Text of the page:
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Mount Hood Chapter
Pacific Crest Trail Association
The mission of the Pacific Crest Trail Association is to protect, preserve, and promote the Pacific Crest National Scenic Trail as an internationally significant resource for the enjoyment of hikers and equestrians, and for the value that wild and scenic lands provide to all people.
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Frequently Asked Questions

To see an answer to a question, click the plus sign. If you have a question not answered by this page, please contact the .

I have never done trail work. Can I still help?
Yes. The project leader or forest service supervisor will take some time before a project begins to describe the kind of work you will be doing, the tools you will be using and how to use the tools safely. If there is a tool you really want to use or would rather avoid, let the project leader know. If you have any questions while you are out there working, please ask. Naturally there are some tools that require greater supervision or experience to use, but you will never be asked to use a tool that you are uncomfortable with or unqualified to use.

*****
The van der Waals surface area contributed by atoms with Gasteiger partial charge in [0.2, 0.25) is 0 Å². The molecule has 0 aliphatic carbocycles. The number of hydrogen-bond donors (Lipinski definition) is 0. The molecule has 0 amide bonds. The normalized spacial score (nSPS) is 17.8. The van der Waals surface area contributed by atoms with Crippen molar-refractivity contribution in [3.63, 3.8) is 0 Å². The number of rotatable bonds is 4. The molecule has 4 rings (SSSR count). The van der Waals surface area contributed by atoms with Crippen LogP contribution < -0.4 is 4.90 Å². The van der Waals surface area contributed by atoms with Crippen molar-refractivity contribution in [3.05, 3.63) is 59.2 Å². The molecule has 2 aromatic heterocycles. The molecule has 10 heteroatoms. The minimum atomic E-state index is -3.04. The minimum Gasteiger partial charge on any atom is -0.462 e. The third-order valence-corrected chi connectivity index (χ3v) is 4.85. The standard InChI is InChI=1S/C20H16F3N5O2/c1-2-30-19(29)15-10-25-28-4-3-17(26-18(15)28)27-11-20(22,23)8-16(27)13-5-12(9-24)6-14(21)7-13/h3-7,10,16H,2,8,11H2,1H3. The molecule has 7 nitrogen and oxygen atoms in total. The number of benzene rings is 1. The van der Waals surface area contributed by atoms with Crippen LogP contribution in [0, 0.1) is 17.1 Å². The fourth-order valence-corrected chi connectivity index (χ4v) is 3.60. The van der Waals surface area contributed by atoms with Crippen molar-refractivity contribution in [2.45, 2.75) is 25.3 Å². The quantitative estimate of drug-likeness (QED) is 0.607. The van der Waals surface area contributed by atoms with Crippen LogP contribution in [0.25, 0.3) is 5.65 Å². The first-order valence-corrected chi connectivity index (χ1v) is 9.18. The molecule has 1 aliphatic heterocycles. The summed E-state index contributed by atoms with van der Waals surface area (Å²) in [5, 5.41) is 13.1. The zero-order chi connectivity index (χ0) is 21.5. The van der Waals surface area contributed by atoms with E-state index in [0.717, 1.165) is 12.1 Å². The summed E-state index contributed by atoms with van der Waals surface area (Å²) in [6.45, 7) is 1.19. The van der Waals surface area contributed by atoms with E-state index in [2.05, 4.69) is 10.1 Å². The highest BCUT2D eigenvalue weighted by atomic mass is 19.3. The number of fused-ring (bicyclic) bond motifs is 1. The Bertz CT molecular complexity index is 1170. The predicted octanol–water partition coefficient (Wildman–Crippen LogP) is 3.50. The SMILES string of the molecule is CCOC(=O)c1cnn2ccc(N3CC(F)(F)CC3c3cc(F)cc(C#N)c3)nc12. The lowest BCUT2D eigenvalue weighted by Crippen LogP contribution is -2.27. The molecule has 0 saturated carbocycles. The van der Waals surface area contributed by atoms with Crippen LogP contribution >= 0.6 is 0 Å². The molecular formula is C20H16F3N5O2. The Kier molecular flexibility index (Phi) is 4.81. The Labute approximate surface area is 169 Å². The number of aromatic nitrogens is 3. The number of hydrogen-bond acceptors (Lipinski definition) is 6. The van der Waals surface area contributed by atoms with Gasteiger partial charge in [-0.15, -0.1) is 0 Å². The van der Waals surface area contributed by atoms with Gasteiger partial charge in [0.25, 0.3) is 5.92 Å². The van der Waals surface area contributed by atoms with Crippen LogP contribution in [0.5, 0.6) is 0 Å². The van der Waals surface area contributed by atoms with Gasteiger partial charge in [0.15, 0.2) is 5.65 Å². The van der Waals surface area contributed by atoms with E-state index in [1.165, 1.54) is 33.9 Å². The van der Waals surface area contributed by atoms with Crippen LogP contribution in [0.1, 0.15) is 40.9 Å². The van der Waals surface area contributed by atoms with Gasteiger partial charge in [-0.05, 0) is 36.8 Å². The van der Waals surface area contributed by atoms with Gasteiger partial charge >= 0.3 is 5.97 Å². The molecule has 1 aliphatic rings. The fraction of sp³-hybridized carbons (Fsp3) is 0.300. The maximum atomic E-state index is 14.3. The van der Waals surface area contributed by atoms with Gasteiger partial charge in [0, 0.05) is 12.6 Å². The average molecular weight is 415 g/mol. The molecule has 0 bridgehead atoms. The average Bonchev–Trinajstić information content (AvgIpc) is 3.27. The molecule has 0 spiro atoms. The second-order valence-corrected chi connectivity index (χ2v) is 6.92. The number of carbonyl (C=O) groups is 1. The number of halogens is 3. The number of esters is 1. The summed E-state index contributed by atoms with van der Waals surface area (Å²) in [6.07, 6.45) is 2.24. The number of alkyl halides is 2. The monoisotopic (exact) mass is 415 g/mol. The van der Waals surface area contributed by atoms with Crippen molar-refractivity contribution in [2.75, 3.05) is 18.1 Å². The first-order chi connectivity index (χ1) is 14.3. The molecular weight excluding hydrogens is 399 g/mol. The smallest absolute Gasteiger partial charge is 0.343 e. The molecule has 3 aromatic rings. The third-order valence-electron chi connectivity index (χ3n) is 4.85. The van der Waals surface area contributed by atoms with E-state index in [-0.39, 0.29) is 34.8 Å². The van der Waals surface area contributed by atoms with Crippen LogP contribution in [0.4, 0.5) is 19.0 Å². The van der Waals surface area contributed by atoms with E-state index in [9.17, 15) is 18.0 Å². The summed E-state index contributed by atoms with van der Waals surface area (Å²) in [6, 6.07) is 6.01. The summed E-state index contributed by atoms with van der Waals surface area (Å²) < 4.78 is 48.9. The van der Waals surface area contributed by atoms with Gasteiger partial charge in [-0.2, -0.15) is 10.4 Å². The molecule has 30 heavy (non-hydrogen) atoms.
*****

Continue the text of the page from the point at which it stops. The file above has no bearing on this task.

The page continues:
How can I sign up for a work project?
The best way to sign up for a work project is to join our email list. When you get an email for a project you’d like to join just hit Reply and ask to join. We also maintain a calendar of projects on our home page. You can contact our if you have any questions.
What should I bring on a work project?
Because our projects are co-sponsored by the U.S. Forest Service, you must wear long pants, sturdy boots, and work gloves. For single day outings, bring clothing appropriate for the weather, lunch and water. Overnight outings require additional preparation which you should discuss with the project leader.
What about parking permits?
If you drive to the work site, you will be supplied with a day parking permit if you need one.  Better yet, if you participate in two full-day projects, you will receive a Northwest Forest Pass the following season which is good for one year.
What happens if the weather is bad?
One of the advantages of living in this area is that we get our share of inclement weather, so we usually just put on our rain gear and continue working (if we didn't we'd never get anything done!). Always be prepared for adverse conditions. If the weather turns really nasty, we will discontinue work for safety reasons.
Can I run a chainsaw?
Only people who have been certified to use a chainsaw by the U.S. Forest Service may operate a chainsaw.  Contact the for more information.
What happens if I get hurt?
When you arrive at a work project, you will sign a form indicating your participation. For the duration of the project, you are considered a U.S. Forest Service employee and are covered under worker compensation laws.